It is tempting to say, "well, we did our job, we elected a good congress, or a good president. Our job here is done, we can go back to our lives, our jobs, because the election is over." I have seen this happen twice in my political life, once after 1994, and once again, ten years later after 2004. In the second case, it is quite obvious that the enemies of freedom were allowed to try to change our fundamental national values. But the abandonment of political responsibility after 1994 is less obvious, but in some ways more insidious
We assumed that because we elected revolutionaries to Congress, we could leave them in place unsupervised, that they would naturally and only defend freedom and refuse the misuse of power. The honest ones followed their Contract with America and left Congress again, leaving the rest to slowly lose the trust of the American people- to the point that they were willing to sit back and let the Democrats come back to power, despite the 30+ years of evidence that this was a bad idea.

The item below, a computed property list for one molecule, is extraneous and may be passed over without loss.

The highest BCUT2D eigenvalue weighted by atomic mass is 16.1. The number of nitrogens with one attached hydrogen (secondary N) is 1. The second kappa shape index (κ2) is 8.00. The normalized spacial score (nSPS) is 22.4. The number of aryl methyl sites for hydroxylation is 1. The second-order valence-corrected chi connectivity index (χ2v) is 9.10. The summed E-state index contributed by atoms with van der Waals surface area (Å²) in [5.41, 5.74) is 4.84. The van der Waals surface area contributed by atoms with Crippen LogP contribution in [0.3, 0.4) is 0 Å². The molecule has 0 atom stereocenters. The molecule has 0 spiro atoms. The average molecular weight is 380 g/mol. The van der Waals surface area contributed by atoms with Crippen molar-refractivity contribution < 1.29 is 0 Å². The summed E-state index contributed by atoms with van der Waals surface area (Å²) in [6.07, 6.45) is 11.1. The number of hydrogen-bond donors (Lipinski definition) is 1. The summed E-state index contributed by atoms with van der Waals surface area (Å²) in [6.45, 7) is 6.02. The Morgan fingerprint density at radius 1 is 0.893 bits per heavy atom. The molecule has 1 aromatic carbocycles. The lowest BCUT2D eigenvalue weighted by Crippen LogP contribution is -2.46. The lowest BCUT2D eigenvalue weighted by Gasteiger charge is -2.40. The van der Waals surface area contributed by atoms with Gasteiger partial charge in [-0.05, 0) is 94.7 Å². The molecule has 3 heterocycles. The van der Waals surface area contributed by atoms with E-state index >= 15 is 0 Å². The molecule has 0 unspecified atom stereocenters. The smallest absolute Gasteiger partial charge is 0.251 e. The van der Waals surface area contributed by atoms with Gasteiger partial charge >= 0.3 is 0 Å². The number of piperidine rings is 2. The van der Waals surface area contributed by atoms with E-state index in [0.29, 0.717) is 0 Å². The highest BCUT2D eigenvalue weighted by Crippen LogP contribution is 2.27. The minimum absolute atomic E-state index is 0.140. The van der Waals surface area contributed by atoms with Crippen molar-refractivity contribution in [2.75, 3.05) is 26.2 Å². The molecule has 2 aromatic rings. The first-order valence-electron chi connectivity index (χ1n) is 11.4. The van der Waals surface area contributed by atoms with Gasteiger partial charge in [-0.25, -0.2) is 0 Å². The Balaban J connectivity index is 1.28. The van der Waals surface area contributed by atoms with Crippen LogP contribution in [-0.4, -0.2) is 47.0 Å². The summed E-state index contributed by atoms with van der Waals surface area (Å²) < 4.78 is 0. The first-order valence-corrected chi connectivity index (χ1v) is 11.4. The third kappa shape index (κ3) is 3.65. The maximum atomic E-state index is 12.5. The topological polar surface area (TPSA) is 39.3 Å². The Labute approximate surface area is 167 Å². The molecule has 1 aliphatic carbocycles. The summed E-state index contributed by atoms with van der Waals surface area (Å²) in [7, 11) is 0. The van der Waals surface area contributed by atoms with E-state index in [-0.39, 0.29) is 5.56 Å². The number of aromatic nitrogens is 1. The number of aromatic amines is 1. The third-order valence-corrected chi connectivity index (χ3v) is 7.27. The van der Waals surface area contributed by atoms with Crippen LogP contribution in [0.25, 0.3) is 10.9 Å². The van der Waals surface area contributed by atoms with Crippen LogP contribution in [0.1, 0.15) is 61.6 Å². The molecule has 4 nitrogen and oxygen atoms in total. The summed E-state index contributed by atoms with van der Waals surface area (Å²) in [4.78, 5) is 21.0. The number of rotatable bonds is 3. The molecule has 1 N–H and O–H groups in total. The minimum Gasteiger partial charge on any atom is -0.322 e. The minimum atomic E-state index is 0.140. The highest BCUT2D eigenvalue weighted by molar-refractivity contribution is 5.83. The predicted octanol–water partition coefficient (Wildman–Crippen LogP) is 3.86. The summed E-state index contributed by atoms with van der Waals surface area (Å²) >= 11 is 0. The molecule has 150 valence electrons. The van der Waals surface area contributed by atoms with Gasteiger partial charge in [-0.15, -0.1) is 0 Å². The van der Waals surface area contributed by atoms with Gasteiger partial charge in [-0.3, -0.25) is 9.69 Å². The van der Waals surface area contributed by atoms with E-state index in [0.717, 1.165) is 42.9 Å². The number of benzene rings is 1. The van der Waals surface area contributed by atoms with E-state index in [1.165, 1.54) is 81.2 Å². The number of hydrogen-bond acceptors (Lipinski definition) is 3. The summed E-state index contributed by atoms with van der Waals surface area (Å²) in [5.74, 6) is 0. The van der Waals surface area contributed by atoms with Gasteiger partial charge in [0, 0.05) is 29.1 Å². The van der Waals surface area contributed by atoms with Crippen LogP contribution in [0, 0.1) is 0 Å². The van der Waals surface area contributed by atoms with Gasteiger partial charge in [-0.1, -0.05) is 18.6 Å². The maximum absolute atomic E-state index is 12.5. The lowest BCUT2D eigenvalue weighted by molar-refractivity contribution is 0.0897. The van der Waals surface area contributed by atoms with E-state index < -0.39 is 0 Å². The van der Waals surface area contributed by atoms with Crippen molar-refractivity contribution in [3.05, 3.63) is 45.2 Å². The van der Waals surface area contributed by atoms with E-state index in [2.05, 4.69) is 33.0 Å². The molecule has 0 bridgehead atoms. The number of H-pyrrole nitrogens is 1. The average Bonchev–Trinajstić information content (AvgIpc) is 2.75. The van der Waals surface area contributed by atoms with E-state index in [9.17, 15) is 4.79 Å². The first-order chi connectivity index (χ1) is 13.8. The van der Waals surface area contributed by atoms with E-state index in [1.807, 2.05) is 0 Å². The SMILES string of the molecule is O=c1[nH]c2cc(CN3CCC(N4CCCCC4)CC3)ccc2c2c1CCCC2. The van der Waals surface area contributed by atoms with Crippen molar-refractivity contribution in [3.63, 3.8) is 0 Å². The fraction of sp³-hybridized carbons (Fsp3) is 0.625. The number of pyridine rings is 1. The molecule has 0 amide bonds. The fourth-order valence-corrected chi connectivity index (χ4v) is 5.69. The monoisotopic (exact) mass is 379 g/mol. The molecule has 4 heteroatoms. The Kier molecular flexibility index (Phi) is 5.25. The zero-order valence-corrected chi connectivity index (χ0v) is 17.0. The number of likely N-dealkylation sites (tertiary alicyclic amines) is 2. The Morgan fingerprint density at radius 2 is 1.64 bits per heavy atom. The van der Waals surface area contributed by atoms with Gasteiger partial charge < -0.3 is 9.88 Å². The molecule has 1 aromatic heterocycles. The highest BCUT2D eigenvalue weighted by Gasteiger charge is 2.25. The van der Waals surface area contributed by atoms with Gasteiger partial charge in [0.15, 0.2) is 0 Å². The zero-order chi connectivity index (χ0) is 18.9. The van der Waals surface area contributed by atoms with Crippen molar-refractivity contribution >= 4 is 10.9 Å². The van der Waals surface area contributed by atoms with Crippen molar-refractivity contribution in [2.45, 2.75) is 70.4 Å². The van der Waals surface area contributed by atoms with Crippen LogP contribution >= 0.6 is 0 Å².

Keeping politicians' noses to the grindstone, and their political morals on the straight and narrow is not a full-time job, but it isn't a job for the high holy days of our political system, either. It's an not even an every day job.But it's something that takes a little bit of time and effort every so often. How much effort does it take to call or write your representatives when they make an incorrect decision? A couple of minutes of time at the keyboard, and a few more to take it to the mailbox. A little bit more time if you choose to call, if that's your thing.
What takes a little more effort is keeping up on the doings of your representatives. I will admit I find politics to be an enjoyable spectator sport; so I spend a fair chunk of extra time on following politics. You don't need to spend as much time as I do. But you need to check up on them from time to time. Look at their websites every so often, maybe sign up for their email lists. If you think they should have a position and don't, let them know.
We often say that our representatives should work for us, not us for them. If so, why are we letting them work unsupervised?